Previewing Maryland-Boston College with Michael Vega from the Boston Globe

  • Steve Addazio has made Boston College bowl-eligible in his first season since coming over from Temple. His Eagles visit Maryland on Saturday.
Steve Addazio has made Boston College bowl-eligible in his… (Darren McCollester, Getty…)
November 22, 2013|The Baltimore Sun

To prepare for Saturday's football game between Maryland and Boston College, we traded emails with Michael Vega, who covers the Eagles for the Boston Globe. You can check out more of Michael's coverage on their website.


TRACKING THE TERPS: For an outsider looking in, the Eagles seem like a different team under Steve Addazio. Is that a fair assessment, and what specifically has he done to lead Boston College out of its dry spell

MICHAEL VEGA: The difference has been night and day under Steve Addazio. He has achieved no small feat in getting the Eagles bowl-eligible one short year after BC went 2-10 under Frank Spaziani. What Addazio has succeeded in doing is rebranding the Eagles as a physically and mentally tough football team.

Although it was his intention to implement a spread-option type of offensive scheme, he was smart enough to realize that doing so would not be playing to the strengths of this team. And so, with on offensive line loaded with road graters, and a big, powerful running back, Addazio made a commitment to establish the running game and to complement it with a play-action passing scheme.

Defensively, he brought aboard Don Brown to implement a high risk-reward attack-oriented defensive schemed aimed at causing as much disruption and negative plays as possible. Addazio, though, has been fortunate to have inherited a solid senior class, which has produced the school's all-time leading receiver (senior wideout Alex Amidon), the school's all-time leading scorer (kicker/punter Nate Freese), and a running back, Andre Williams, who broke the school's records for rushing yards in a game (264) and in a season (1,726) in one fell swoop with a 65-yard run in the fourth quarter of last Saturday's 38-21 victory over North Carolina State.It punctuated a career day in which Williams rushed for an ACC-record 339 yards, giving him 1,810 yards on the season.

Addazio knows he was fortunate to have those seniors lead the way for the rest of the team in his first year at the Heights.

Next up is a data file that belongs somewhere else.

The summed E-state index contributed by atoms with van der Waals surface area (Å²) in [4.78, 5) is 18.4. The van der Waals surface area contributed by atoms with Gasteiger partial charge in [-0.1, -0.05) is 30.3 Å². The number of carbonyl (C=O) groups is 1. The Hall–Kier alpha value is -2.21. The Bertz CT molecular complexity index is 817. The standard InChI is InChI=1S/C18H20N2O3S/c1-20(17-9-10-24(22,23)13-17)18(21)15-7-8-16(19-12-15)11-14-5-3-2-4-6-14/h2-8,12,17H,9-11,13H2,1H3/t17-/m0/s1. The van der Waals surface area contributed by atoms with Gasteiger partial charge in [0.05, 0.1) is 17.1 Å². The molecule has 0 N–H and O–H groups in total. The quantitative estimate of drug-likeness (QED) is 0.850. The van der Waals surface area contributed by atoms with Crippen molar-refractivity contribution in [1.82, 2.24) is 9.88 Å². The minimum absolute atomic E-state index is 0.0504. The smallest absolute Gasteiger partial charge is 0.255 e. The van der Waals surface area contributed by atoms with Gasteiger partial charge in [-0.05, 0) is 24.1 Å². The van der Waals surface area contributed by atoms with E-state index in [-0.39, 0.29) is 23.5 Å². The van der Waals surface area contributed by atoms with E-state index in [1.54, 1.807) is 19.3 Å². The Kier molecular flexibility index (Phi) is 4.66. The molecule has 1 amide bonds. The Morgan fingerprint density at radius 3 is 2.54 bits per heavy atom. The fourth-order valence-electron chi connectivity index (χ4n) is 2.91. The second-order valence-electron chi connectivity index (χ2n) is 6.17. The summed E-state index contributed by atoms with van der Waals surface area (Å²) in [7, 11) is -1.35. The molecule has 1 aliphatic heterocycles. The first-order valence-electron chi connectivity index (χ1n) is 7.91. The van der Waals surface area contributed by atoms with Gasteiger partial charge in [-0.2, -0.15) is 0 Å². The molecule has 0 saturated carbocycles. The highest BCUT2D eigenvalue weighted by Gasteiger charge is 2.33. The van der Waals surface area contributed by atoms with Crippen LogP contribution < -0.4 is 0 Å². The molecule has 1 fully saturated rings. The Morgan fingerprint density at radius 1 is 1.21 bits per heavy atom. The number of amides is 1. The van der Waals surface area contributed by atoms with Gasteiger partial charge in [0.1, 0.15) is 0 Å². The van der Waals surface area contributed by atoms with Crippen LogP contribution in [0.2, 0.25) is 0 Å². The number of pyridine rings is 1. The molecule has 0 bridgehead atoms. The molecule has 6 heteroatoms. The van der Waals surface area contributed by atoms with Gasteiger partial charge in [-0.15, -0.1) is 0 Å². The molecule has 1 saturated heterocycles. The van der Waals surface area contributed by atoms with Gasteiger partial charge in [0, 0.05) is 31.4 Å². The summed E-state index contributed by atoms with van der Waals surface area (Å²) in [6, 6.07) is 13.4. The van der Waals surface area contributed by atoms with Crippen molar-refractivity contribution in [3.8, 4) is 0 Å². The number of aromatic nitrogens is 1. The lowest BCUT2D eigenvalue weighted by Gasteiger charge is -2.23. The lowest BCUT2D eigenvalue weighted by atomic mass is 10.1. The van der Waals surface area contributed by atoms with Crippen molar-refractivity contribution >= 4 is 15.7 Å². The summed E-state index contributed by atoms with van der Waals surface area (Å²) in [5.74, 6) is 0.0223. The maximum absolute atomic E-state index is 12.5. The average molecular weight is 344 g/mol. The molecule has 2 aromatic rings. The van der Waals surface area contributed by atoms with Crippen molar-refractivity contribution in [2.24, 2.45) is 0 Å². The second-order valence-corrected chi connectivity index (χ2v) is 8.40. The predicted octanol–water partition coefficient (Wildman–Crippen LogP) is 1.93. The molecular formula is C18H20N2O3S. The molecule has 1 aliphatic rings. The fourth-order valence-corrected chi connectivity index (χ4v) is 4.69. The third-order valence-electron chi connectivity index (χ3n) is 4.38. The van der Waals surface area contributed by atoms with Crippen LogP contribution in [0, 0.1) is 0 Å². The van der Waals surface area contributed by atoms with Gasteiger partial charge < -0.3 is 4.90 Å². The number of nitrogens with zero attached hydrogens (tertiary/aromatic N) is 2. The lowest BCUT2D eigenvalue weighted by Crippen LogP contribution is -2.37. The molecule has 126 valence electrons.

As you mentioned, Maryland’s former defensive coordinator Don Brown is in his first season in that capacity with the Eagles. Has he made any significant changes to BC’s defense, and do you think his knowledge of Maryland will be a factor Saturday?

The first thing Brown did when he took over as BC's defensive coordinator was to challenge his players to step up their production in the pass rush, which posed only a token threat last season in recording six -- count 'em, six -- quarterback sacks last season.

Brown threw his players for a loss when he challenged them in the preseason to come up with 36 sacks this season.

Why 36? It was the number of sacks BC's opponents had last season against the Eagles.

Now the Eagles are seven sacks away from reaching their DC's preseason projection. Also, they have nearly doubled their production in tackles for loss with 71 this season after recording only 45 a year ago.

The defense is predicated on creating chaos through a multitude of looks and different defensive packages aimed at creating a mismatch and turning someone loose on the edge. Kasim Edebali leads the team with 9.5 sacks while Kevin Pierre-Louis, who ranks as BC's leading tackler with 89 stops, has four sacks.

Sure, Brown will have some familiarity with Maryland's personnel -- but much of it will be of the Terrapins defense. So it's not likely to influence how BC's defense goes about scheming for Maryland's offense. So I don't think it'll be much of a factor, if at all.


OK, tell us a little more about this Andre Williams character who is fast becoming a household name after last week’s performance?

Williams is a rugged 6-foot, 227-pound senior from Schnecksville, Pa., who, up until this season, had never rushed for more than 584 yards in a season. In fact, he only had one modest goal for himself at the beginning of the season: to rush for 1,000 yards. Asked why he was fixated on that figure, Williams replied, "Because it's the mark of any good back, plus I've never done it before."

Williams, apparently, sold himself short. A Doak Walker semifinalist who leads the nation in rushing (181.0 yards per game), Williams is 190 yards away from becoming the first running back in BC history to rush for 2,000 yards in a season. And he needs 364 yards to pass Montel Harris (3,735 yards) as BC's career rushing leader.

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